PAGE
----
Who Taught You?

Joel Worford

            Blind dates: perfect. Skip the courting process, get right to the action. A Romantic? Some would say the opposite. Truthfully—texting and snapchat: hate them. Courtship, not so much.

            “People don’t talk in person anymore, all they do is text and tweet and snap. Talking? A lost art.”

             Rant? Not so much. Black people don’t rant to white people. Knows that. Said it to her real cool like. Didn’t really matter to him anyways. Passing thought, just grabbed his mouth’s attention. Grabbed his mouth’s attention a few times actually. Probably why she set him up.

            Dress shirt and tight black jeans. Chain hanging down low—loops up, front pocket. Skater kids in middle school. Made all the girls swoon. Feels ridiculous. Off before she arrives.

            Hair long and relaxed. Not an Afro. No more Afro. Relaxed. Skin light. February shade. Good shape—only twenty-two. Already exercising. Jog, every day. Bone thin.

            Pregame: Miles Davis. Milestones. Thought he could elevate, transcend. Channel ancestors. Invented cool. She can’t take that. No matter what. None of them could take that.

            The last girl almost did. White skin, she had soul. Marvin Gaye, Toni Morrison, Langston Hughes, Viola Davis. She had soul. She almost took it. She almost took it with her. Never again.

            It’s 6:50pm. Gentlemen arrive early. Pops taught real well. Going to pull out the chair. Going to pay. Restaurant lights, dim. Soft rock—background. Fleetwood Mac. Tusk, deep cut, guitar thing. White napkins on the table, place isn’t packed. Paintings on the wall. Lots of colors on them. Pops taught him well.

            Thinks he’s ugly. Overcompensates with kindness. Kindness that’s legendary. So kind—a sort of legend. He’s so kind the white girls who dump him miss him. He’s so kind, he fucks himself. Momma taught him well. White kids back in the day. Taught him well.

            A Romantic? Certainly. Excited? An understatement.

            God exists. And so does Fate.

            It’s been a while since the last time. Seven months. Four rejections. One date. Excited? An understatement.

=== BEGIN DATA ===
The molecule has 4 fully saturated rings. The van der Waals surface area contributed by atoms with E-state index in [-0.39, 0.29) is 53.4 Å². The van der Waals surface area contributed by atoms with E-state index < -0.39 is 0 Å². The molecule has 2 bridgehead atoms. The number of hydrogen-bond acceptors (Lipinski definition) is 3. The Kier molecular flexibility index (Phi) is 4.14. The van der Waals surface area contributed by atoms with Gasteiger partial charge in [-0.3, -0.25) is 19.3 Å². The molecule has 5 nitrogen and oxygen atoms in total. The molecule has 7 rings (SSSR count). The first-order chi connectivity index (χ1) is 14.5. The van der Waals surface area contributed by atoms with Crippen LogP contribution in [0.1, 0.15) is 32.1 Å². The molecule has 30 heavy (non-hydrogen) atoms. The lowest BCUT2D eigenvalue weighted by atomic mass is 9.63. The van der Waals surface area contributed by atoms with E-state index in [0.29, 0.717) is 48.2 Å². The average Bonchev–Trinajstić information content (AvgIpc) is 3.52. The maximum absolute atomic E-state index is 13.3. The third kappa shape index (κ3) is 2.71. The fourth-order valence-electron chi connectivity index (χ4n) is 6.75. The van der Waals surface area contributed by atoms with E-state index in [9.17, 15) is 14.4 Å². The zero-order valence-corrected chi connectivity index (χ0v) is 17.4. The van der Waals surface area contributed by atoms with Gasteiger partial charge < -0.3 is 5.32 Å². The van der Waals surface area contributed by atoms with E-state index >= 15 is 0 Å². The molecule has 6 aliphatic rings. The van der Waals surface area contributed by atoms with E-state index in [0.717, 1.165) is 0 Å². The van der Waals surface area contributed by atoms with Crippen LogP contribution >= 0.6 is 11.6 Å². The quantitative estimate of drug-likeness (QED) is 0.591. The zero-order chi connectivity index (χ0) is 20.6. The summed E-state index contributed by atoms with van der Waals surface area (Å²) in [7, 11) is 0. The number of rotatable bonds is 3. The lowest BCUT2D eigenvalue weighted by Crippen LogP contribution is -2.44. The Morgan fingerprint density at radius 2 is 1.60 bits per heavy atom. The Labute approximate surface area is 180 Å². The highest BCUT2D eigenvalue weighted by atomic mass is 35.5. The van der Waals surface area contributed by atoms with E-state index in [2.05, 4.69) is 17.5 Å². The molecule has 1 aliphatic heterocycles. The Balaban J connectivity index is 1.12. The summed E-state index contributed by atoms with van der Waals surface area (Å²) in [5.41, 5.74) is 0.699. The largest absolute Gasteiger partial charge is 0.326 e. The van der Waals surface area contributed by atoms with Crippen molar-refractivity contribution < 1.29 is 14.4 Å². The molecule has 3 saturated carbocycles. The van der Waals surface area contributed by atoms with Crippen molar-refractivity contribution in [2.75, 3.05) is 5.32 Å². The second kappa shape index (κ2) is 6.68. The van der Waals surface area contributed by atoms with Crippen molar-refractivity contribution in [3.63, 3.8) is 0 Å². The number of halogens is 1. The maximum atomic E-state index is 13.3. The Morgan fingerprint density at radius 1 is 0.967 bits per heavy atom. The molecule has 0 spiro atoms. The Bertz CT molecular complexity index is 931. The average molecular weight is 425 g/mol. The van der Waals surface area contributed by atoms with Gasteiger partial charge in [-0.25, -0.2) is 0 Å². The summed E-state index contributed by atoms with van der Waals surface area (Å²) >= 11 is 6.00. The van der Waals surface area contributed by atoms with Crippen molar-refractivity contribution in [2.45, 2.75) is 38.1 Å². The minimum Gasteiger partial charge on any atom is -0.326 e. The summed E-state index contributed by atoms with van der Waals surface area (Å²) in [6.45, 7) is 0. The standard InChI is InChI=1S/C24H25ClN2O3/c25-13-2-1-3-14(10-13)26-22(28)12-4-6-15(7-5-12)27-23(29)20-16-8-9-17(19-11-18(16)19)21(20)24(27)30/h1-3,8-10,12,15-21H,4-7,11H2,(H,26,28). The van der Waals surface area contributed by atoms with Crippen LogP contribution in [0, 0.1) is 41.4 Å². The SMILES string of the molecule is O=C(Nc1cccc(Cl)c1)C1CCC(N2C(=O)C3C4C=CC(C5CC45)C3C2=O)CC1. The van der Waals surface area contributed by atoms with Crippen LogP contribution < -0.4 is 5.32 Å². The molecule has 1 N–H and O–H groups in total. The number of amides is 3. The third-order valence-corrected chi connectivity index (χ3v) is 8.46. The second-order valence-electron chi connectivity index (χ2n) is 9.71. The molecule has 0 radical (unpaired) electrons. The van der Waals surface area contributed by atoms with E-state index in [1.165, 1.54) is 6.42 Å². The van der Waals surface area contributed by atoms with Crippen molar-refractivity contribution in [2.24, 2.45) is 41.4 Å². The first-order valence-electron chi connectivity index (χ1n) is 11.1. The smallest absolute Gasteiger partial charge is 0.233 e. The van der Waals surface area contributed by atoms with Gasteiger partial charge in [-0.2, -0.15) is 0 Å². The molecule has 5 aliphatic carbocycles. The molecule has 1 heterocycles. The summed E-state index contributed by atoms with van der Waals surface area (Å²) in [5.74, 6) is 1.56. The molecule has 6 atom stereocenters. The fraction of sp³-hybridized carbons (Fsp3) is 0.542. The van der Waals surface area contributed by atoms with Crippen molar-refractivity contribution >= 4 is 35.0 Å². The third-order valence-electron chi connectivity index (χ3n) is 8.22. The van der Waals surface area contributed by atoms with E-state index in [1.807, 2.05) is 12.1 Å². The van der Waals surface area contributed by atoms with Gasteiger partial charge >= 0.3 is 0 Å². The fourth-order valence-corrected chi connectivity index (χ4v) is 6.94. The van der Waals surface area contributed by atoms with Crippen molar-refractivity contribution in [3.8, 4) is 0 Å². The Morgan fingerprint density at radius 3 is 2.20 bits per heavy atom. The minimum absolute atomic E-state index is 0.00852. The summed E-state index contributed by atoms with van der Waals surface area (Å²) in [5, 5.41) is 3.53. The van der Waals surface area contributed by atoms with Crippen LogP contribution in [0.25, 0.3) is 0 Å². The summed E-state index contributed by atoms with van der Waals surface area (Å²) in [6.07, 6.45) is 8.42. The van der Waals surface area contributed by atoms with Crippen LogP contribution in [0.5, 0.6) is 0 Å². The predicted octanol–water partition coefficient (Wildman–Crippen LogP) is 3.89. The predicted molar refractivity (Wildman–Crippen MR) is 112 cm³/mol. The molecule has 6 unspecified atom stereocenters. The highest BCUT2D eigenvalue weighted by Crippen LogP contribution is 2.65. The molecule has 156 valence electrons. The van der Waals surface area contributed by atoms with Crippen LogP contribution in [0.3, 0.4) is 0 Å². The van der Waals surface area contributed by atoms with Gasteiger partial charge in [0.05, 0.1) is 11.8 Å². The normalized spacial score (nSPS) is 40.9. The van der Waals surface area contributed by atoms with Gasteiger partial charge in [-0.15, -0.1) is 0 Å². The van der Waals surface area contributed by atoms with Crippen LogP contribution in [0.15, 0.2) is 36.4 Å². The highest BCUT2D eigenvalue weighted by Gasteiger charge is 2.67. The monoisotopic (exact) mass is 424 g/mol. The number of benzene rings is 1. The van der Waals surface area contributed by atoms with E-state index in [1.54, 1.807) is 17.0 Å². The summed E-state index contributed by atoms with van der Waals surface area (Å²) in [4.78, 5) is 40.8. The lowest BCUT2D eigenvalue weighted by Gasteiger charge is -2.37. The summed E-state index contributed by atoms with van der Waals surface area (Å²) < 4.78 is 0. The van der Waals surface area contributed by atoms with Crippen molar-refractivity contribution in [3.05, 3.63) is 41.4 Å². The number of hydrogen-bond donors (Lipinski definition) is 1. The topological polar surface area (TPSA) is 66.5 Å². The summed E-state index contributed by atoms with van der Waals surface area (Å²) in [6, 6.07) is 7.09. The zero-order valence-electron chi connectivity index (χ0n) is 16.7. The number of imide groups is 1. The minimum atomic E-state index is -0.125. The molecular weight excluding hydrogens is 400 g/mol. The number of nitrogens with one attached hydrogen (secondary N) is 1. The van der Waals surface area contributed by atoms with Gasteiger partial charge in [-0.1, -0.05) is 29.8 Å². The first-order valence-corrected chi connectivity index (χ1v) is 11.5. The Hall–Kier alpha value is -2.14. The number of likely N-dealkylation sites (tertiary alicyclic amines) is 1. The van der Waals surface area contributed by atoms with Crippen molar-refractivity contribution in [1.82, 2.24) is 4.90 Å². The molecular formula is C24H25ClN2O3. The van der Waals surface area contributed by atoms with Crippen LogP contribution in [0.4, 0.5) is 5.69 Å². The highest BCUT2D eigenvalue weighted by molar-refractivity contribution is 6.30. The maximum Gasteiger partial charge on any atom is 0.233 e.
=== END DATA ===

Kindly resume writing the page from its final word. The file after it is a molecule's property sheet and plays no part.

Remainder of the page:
The waitress is staring. She’s got that look he hates. It’s 7:05. She said she’d be here. She said 7:00? Feels like a hypocrite opening the phone. 7:00.

            She’ll be there, says roommate/matchmaker person. He believes her. He trusts her. What a good friend.

            She’s right. She’s there. He sees her.

            How could she? How dare she? What an assumption.

            How dare she? Darker than him. How dare she?

            Force a smile.

            “Hi, my name is ______”

            “Hi, I’m

            Imani? Is this some kind of joke? What an assumption.

            Forgets to pull out chair. Pops would be disappointed. Will not forget to pay check. Hard to forget that one.

            Ebonics. Cocoa Butter. Afro curls. Flat nose.

            How could she? What an assumption.

            Conversation? Hopefully.

            Marvin Gaye? “All right.” Toni Morrison? “Cool.” Kendrick Lamar? “He’s okay.”

            “So what do you like?”


            “Oh, nice.”

            Could’ve been politer. Pops would be disappointed. Taught you better, boy. How to treat women. Could’ve been politer.

            She’s shy. She’s quiet. The waitress comes, looking too happy for him. They order.

            The food is slow. She studies communications. She plays golf. Collects CDs. Favorite color: Green. Favorite day of the week: Wednesday. Golf matches on Wednesdays. Favorite movie: Shawshank.

            No questions from her. Food still not ready. No questions from her.

            She’s not attracted to him? She’s not into it?

How dare she? Skin darker, nose bigger. How dare she? Hair curlier, lips larger. How dare she?

            She’s shy. He’s tired. Stops trying. Food arrives. Eat in silence. Check please. Just one. Proud Pops. Slow service. Awkward silence. No tip. You ready? Let’s go.

            Cold outside. Skyscrapers. City lights. Full moon. Lost potential. Wave goodbye. Walk home. How dare she? Brown couch. Awkward silence. Good time? How dare you?? Can’t ask. Good time. Awkward silence. Guilt.


            Momma. Pops. Kids back in the day. Taught him well. Kids back in the day.

            Kids back in the day taught him well.

            Momma. Pops. Taught him well.

            Momma. Pops.

            Kids back in the day.

            Taught him well.

Joel Worford is an African-American writer and musician from Richmond, VA. His short fiction appears in Random Sample Review, High Shelf Press, Good Works Review, The Bookends Review, and more. Joel is the 2018 recipient of Longwood University’s Outstanding Creative Writing Student Book Award, and in 2019, received a Best of the Net nomination for his short story, “The Warning Sign.” His original music project, Whitney & The Saying Goes, released their debut album in the Spring of 2021. Joel enjoys music, literature, and tennis.

The author and the editors encourage readers to donate to NAACP’s Legal Defense Fund here.